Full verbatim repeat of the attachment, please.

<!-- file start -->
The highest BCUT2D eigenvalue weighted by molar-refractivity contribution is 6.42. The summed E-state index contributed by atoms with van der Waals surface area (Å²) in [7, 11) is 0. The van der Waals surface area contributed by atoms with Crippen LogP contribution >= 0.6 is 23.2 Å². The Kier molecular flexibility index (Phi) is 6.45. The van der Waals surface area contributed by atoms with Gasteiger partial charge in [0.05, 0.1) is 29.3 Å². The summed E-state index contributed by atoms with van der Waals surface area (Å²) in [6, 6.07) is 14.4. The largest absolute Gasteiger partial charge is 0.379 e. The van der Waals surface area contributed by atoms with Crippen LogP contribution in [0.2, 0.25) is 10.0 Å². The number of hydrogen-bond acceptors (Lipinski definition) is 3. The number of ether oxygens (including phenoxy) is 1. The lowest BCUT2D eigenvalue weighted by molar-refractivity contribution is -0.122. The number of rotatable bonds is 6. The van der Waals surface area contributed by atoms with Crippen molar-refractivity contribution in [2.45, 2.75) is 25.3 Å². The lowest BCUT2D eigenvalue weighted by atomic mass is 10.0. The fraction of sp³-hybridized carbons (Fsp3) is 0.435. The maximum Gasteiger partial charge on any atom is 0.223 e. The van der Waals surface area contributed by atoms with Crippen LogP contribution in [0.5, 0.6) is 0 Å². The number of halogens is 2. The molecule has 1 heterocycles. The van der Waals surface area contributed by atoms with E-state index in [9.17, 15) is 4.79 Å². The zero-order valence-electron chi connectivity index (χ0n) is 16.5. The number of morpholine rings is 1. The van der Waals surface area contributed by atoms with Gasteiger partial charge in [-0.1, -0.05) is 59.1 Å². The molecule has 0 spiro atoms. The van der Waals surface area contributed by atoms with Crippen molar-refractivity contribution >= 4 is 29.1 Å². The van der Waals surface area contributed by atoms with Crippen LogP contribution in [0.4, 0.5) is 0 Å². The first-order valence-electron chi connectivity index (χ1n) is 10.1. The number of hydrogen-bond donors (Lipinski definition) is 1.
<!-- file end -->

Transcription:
The highest BCUT2D eigenvalue weighted by molar-refractivity contribution is 6.42. The summed E-state index contributed by atoms with van der Waals surface area (Å²) in [7, 11) is 0. The van der Waals surface area contributed by atoms with Crippen LogP contribution >= 0.6 is 23.2 Å². The Kier molecular flexibility index (Phi) is 6.45. The van der Waals surface area contributed by atoms with Gasteiger partial charge in [0.05, 0.1) is 29.3 Å². The summed E-state index contributed by atoms with van der Waals surface area (Å²) in [6, 6.07) is 14.4. The largest absolute Gasteiger partial charge is 0.379 e. The van der Waals surface area contributed by atoms with Crippen LogP contribution in [0.2, 0.25) is 10.0 Å². The number of hydrogen-bond acceptors (Lipinski definition) is 3. The number of ether oxygens (including phenoxy) is 1. The lowest BCUT2D eigenvalue weighted by molar-refractivity contribution is -0.122. The number of rotatable bonds is 6. The van der Waals surface area contributed by atoms with Crippen molar-refractivity contribution in [2.45, 2.75) is 25.3 Å². The lowest BCUT2D eigenvalue weighted by atomic mass is 10.0. The fraction of sp³-hybridized carbons (Fsp3) is 0.435. The maximum Gasteiger partial charge on any atom is 0.223 e. The van der Waals surface area contributed by atoms with Crippen LogP contribution in [0.5, 0.6) is 0 Å². The number of halogens is 2. The molecule has 1 heterocycles. The van der Waals surface area contributed by atoms with E-state index in [9.17, 15) is 4.79 Å². The zero-order valence-electron chi connectivity index (χ0n) is 16.5. The number of morpholine rings is 1. The van der Waals surface area contributed by atoms with Gasteiger partial charge in [-0.1, -0.05) is 59.1 Å². The molecule has 0 spiro atoms. The van der Waals surface area contributed by atoms with Crippen molar-refractivity contribution >= 4 is 29.1 Å². The van der Waals surface area contributed by atoms with Crippen LogP contribution in [0.4, 0.5) is 0 Å². The first-order valence-electron chi connectivity index (χ1n) is 10.1. The number of hydrogen-bond donors (Lipinski definition) is 1.